"Engines of Destiny" featured Scotty, TNG era. I have not read it, so I don't know whether to recommend it or not.
"Crossover" is okay. A good bit of it focuses on TNG-era Scotty.
As far as I know, the SCE series has some tales that feature Scotty.
I've read both.
Engines of Destiny was awful. DeWeese didn't just butcher Scott's characterization, he butchered everyone's. There wasn't one single character in that book that rang true. No wonder it wasn't published for the longest time... I have NO idea why anyone did eventually. It's that bad.
Crossover was meh. It had moments of good insight, but the author never managed to shake off the 'must hit every Scotty-cliche-and-stereotype in x-number of pages' problem. You'd have an insightful moment (ie, that he's kind of guarded, really), then some absolutely moronic cliche. I was more irritated by Crossover because it DID have some potential, and the author DID show some good insight, but sacrificed really using it so that he could appeal to stereotypes that many (though not all) TOS fans accept without question.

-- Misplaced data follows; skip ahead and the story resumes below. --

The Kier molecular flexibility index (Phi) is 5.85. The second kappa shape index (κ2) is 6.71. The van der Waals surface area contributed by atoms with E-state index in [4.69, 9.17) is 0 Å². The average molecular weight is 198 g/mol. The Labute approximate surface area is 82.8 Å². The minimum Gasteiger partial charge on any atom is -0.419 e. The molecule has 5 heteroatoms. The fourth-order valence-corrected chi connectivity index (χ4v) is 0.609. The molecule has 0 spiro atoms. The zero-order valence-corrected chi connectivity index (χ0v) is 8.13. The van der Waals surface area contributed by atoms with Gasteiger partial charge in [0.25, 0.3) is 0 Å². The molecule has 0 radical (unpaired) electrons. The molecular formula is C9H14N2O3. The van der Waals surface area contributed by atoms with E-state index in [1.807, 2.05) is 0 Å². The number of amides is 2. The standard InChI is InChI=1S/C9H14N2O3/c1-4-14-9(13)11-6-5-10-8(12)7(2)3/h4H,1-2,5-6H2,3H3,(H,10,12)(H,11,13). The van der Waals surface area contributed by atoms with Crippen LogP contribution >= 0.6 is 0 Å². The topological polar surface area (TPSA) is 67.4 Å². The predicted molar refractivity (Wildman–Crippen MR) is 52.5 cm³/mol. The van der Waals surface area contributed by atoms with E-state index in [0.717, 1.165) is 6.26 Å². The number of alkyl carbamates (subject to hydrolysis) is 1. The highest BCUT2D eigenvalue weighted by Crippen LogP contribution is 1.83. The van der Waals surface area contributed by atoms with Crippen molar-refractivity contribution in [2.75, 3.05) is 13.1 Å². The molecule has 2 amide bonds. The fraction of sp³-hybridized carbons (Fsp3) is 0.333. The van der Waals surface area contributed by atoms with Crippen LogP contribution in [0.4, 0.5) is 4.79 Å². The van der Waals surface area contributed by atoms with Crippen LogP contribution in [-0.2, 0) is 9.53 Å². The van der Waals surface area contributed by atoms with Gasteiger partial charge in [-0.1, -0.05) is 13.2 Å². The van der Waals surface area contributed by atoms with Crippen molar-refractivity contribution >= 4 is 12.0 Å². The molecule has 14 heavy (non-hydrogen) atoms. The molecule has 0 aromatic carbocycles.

Overall, I'll stick that Kobayashi Maru offers an absolutely interesting view of an 18-year-old Scott -- a rather shy, nervous little bundle of energy who's trying to live by someone else's rules until he gets a chance to live by his own. And Vulcan's Glory, just because I love D.C. Fontana and the idea of Scott serving concurrently with Spock for eleven years on Pike's Enterprise.
There were a few good sets that had him characterized well, mind, but none deeply insightful. The Errand of Vengeance series, for one -- he was shown as being competent, and you could see why he was Chief Engineer of the Enterprise; it managed to draw a well-characterized portrait of Scott without diving into cliches.
...and I'm rambling. But hey! There're my thoughts.